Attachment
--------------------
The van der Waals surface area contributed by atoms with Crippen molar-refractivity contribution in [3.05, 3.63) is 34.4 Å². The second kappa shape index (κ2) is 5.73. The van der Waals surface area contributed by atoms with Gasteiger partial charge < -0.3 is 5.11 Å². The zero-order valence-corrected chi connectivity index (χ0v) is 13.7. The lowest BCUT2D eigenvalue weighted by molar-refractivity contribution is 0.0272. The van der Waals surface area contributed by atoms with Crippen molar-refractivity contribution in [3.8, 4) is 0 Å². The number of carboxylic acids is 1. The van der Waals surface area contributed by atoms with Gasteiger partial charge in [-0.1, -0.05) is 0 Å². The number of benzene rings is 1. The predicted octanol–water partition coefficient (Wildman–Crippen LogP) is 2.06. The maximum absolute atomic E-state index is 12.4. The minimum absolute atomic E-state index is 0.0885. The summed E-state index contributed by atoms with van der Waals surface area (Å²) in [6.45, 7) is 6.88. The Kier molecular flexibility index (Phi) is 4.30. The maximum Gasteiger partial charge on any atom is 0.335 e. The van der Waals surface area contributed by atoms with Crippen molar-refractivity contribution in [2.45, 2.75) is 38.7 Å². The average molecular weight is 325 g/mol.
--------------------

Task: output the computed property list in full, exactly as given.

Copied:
The van der Waals surface area contributed by atoms with Crippen molar-refractivity contribution in [3.05, 3.63) is 34.4 Å². The second kappa shape index (κ2) is 5.73. The van der Waals surface area contributed by atoms with Gasteiger partial charge < -0.3 is 5.11 Å². The zero-order valence-corrected chi connectivity index (χ0v) is 13.7. The lowest BCUT2D eigenvalue weighted by molar-refractivity contribution is 0.0272. The van der Waals surface area contributed by atoms with Crippen molar-refractivity contribution in [3.8, 4) is 0 Å². The number of carboxylic acids is 1. The van der Waals surface area contributed by atoms with Gasteiger partial charge in [-0.1, -0.05) is 0 Å². The number of benzene rings is 1. The predicted octanol–water partition coefficient (Wildman–Crippen LogP) is 2.06. The maximum absolute atomic E-state index is 12.4. The minimum absolute atomic E-state index is 0.0885. The summed E-state index contributed by atoms with van der Waals surface area (Å²) in [6.45, 7) is 6.88. The Kier molecular flexibility index (Phi) is 4.30. The maximum Gasteiger partial charge on any atom is 0.335 e. The van der Waals surface area contributed by atoms with Crippen molar-refractivity contribution in [2.45, 2.75) is 38.7 Å². The average molecular weight is 325 g/mol.